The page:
By Bianca Iboma-Emefu 

Stakeholders at the 55th scientific conference and annual general meeting of the Paediatric Association of Nigeria (PAN) have demanded immediate action for 6.2m children unvaccinated in Nigeria while also added that the figure had given the nation the highest rate of under-five mortality and the highest prevalence of zero-dose immunization worldwide.

The president-elect, PAN, Ekanem Ekure, stated this in Lagos at a 3-day conference tagged: Beyond Strategies and Goals: ‘Reaching every child with optimal care.’

Ekure said, “Nigeria has the highest burden of under-five deaths in the whole world and it is probably not too surprising when you consider that Nigeria has the highest zero-dose vaccine in the world.

“Over 2.5 million children are yet to be immunised. Children have to take vaccines, so, we are advocating for parents to ensure that children take the vaccine.

“Child abuse and starvation were issues preventing children from receiving the best care possible, and the association is prepared to leverage on enlightenment and advocacy to reach out to children across the nation.”

“Malnutrition is another thing we are looking at as an association. We have a lot of children who are getting malnourished and going to bed hungry. That is another area we need to work on to ensure our children survive and thrive.

On his part, immediate past president, PAN, Prof Olufemi Ogunride, said enhancing resource management in the country was crucial to mitigating the brain drain syndrome affecting the health sector in the country.

Ogunrinde said by the end of the conference the association’s paediatricians would undoubtedly be qualified to take on more supervisory responsibilities to curb health issues in the country.

“Despite the fact that Nigeria has joined the League of Nations that have successfully eradicated poliomyelitis, the devastating illness that causes lifelong paralysis.  It is still grappling with vaccine-preventable diseases.

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“Reasons given for this stark reality include: poor socioeconomic status, insecurity, and vaccine-hesitancy among many others. In order not to miss out on the immense benefits of vaccines, it is highly important for parents to understand their roles in immunizing their children. 

“Parents need to seek correct, accurate information about immunization and vaccines. They should also refrain from spreading rumours.”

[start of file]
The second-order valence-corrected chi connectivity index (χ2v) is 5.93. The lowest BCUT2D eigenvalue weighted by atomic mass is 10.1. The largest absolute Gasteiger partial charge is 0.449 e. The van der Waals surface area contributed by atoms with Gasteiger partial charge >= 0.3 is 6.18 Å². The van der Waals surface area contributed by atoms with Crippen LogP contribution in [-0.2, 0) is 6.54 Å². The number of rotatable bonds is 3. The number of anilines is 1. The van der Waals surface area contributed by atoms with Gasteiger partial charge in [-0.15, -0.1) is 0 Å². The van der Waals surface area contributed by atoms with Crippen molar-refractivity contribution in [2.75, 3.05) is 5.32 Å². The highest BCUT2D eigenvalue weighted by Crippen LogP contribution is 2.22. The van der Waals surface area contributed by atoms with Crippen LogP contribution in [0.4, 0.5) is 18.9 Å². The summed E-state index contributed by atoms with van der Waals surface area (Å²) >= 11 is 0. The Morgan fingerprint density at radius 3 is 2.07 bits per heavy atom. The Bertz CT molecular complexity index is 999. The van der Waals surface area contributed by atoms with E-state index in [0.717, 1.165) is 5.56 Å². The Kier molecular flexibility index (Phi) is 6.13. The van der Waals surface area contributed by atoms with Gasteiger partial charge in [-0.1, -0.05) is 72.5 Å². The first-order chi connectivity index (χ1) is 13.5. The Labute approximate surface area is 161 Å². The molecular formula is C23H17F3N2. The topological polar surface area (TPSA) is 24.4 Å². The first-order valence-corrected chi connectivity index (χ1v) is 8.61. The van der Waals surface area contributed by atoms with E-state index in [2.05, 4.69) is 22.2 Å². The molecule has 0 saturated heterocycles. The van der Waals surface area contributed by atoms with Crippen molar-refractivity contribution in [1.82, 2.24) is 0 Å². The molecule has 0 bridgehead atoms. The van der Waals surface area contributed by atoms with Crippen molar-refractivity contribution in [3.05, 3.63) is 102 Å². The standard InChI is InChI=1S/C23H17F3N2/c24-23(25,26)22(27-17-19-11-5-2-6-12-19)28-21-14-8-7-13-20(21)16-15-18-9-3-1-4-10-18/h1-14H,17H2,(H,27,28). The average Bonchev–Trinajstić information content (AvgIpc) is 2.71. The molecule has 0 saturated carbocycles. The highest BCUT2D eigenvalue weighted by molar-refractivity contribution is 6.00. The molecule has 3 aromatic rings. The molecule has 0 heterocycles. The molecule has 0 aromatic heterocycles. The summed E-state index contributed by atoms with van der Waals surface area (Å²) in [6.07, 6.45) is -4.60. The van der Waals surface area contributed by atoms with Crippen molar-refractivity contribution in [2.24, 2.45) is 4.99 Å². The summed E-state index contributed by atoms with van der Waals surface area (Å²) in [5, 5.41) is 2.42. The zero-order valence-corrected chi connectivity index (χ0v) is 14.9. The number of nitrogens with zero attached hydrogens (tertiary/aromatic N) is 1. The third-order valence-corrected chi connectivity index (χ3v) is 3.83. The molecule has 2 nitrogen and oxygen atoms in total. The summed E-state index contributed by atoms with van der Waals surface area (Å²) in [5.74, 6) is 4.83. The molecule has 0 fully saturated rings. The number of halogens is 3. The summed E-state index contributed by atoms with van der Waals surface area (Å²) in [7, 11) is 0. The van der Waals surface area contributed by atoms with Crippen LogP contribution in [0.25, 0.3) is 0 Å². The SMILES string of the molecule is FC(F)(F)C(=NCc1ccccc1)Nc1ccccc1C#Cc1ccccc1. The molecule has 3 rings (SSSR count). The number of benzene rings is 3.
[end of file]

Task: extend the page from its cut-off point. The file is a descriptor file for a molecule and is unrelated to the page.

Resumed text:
Ogunrinde encouraged parents to take their children for immunization to minimize the risk of severe infections like tuberculosis and hepatitis B.

“The benefits of immunization go beyond children and health. Immunization has social and economic benefits. When children are healthy and remain free of vaccine-preventable diseases they grow into healthy and productive adults, parents are more productive; productive parents and adults create a healthy economy; and a healthy economy creates a healthy nation.”

He added that PAN recommends complete vaccination of every child born in Nigeria and those immigrating into Nigeria. “Vaccine schedules are recommended by experts in PAN, in collaboration with others in UNICEF and the World Health Organisation (WHO).”

Also, Nigeria Center For Diseases Control, (NCDC) boss, Dr. Ifedayo Adetifa stated that the major causes of infants deaths includes zero dose vaccination of children.

Adetifa said that there are a huge number of causes that result in infant death or under-five mortality rates, infections are one of them and many of those infections are resistant to antibiotics. And this antibiotic resistance is a problem across all states. 

The Chief Executive Director, National Primary Health Care Development Agency (NPHCDA), Muyi Aina stated, without prejudice to the lot of work that has gone into our health care system, we have an opportunity now to change the narrative.

“It is true that we have made a lot of investment with quite a substantial amount of focus by the government. Our outcomes are not where they are meant to be the quality of service especially at the primary healthcare that needs to be which can be addressed by better coordinating value for the effort made.”